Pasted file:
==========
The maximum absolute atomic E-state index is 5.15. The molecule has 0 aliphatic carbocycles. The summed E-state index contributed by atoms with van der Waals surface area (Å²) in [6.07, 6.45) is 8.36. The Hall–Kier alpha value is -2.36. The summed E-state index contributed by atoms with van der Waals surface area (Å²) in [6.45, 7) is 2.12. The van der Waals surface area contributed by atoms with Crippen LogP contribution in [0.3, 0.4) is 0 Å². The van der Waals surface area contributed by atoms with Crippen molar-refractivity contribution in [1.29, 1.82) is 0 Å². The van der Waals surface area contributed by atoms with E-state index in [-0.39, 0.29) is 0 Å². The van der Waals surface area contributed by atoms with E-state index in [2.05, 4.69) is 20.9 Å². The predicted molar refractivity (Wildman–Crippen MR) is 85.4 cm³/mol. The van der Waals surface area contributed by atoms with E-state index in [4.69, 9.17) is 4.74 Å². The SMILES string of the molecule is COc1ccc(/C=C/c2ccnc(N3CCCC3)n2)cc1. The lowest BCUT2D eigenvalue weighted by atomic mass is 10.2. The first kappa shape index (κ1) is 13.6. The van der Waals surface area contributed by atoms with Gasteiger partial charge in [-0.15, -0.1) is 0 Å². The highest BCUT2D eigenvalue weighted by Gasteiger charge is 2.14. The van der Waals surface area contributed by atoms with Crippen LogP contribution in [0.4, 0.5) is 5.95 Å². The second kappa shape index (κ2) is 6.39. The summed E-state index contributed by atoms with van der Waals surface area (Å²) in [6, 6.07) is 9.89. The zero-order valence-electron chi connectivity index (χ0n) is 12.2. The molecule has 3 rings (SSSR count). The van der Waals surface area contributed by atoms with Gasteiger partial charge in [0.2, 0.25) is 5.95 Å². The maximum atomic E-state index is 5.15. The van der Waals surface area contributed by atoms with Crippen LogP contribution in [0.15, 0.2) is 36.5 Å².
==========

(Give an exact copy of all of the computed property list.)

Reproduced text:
The maximum absolute atomic E-state index is 5.15. The molecule has 0 aliphatic carbocycles. The summed E-state index contributed by atoms with van der Waals surface area (Å²) in [6.07, 6.45) is 8.36. The Hall–Kier alpha value is -2.36. The summed E-state index contributed by atoms with van der Waals surface area (Å²) in [6.45, 7) is 2.12. The van der Waals surface area contributed by atoms with Crippen LogP contribution in [0.3, 0.4) is 0 Å². The van der Waals surface area contributed by atoms with Crippen molar-refractivity contribution in [1.29, 1.82) is 0 Å². The van der Waals surface area contributed by atoms with E-state index in [-0.39, 0.29) is 0 Å². The van der Waals surface area contributed by atoms with E-state index in [2.05, 4.69) is 20.9 Å². The predicted molar refractivity (Wildman–Crippen MR) is 85.4 cm³/mol. The van der Waals surface area contributed by atoms with E-state index in [4.69, 9.17) is 4.74 Å². The SMILES string of the molecule is COc1ccc(/C=C/c2ccnc(N3CCCC3)n2)cc1. The lowest BCUT2D eigenvalue weighted by atomic mass is 10.2. The first kappa shape index (κ1) is 13.6. The van der Waals surface area contributed by atoms with Gasteiger partial charge in [-0.15, -0.1) is 0 Å². The highest BCUT2D eigenvalue weighted by Gasteiger charge is 2.14. The van der Waals surface area contributed by atoms with Crippen LogP contribution in [0.4, 0.5) is 5.95 Å². The second kappa shape index (κ2) is 6.39. The summed E-state index contributed by atoms with van der Waals surface area (Å²) in [6, 6.07) is 9.89. The zero-order valence-electron chi connectivity index (χ0n) is 12.2. The molecule has 3 rings (SSSR count). The van der Waals surface area contributed by atoms with Gasteiger partial charge in [0.2, 0.25) is 5.95 Å². The maximum atomic E-state index is 5.15. The van der Waals surface area contributed by atoms with Crippen LogP contribution in [0.15, 0.2) is 36.5 Å².